23 September 2011

Always Take The Road Less Traveled Pt 2

California has unmatched physical beauty. Drastic coastlines and mountains contrast with rolling hills and fertile valleys to produce a land rich with the possibility of adventure. In my previous post I began to review the scenic drive from the Bay Area to Santa Barbara. In today's post, I will take you down Interstate  5 the junction with Highway 33. 

Let's pick up where we left off last time, at I-580 as it snakes up and over the Altamont Pass near Livermore, CA. Once 'the 580' hits the floor of the Central Valley,it merges with the westbound I-205 from Tracy, and then turns south/south-east to follow the hills along the western side of the Central Valley. There is not much to see out here besides a huge Safeway packing plant, and high voltage power lines carrying electricity to the distant coastal metropolises.

Up and Over the Altamont Pass (looking East)

580/205 Split

I-580 joins with I-5 and heads south

Interstate 5 is straight as an arrow and as excited as remedial arithmetic. The name of the game is speed; traffic flows around 70-80 mp/h, with even tractor-trailers going close to 70 mp/h!

View from I-5

And finally after many miles of dead straight freeway I see this:
Here is where the fun begins!

I got off the Interstate at the Hwy 33 turnoff and pulled over to take in the scenery. When I opened my door, an unholy stench assaulted my nostrils. It turns out that Hwy 33 intersects I-5 near Harris Farms Cattle Feed Lot. This feed lots is comprised of acres of cows standing in their own filth. Stream is often visible above the lot as it bakes in the hot California sun, and the smell itself is a land mark well known by travelers on this section of interstate.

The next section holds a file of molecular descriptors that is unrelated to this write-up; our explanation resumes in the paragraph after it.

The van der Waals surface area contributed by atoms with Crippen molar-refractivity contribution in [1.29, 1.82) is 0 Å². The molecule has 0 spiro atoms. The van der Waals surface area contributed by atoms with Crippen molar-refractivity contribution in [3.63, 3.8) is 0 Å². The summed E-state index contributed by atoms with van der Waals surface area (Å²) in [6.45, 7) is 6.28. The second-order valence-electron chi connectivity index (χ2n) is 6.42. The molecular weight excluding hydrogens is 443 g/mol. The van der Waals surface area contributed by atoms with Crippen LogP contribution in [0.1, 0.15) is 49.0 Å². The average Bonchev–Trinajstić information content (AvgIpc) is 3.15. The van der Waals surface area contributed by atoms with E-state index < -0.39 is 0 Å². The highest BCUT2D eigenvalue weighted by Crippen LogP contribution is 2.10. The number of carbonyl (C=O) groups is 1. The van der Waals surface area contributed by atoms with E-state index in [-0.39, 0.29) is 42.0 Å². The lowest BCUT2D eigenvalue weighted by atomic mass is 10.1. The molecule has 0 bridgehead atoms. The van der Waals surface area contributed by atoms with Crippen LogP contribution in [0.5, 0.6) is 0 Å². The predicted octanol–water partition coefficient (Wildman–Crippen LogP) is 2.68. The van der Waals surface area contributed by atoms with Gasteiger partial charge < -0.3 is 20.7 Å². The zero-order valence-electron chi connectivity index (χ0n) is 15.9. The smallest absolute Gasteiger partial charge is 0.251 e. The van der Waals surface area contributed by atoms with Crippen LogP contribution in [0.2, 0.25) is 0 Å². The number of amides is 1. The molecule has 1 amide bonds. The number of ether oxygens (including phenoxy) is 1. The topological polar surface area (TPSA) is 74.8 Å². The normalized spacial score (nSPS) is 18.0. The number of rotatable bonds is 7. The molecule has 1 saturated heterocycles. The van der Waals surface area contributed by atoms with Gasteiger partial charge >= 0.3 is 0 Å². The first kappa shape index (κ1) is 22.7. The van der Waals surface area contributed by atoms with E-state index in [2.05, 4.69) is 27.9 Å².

... The Horrific Smell only allowed me to stay for a few minutes. I pity these cows who are trapped here, and feel momentarily ashamed of my membership in the Human Race. 'Good Luck, Cows,' I think to myself as I get back into my car, the virtues of vegetarianism dancing through my mind.

The feed lot is the brown patch nestled inbetween Hwy 33 and Hwy 145
View of feed lot from across the Interstate.

All stinky feed lots aside, I now was face to face with Hwy 33: 100 miles of curvy blacktop stretching into the most remote reaches of Santa Barbara, Kern, Fresno, and San Luis Obispo counties.

Finally getting off I-5, and heading west towards Coalinga
Looking West down Hwy 33. Interstate 5 is directly behind me.

We have reached as far as the interstate will take up on this journey. Join me next time for a taste of Central California's break-taking highland landscape.

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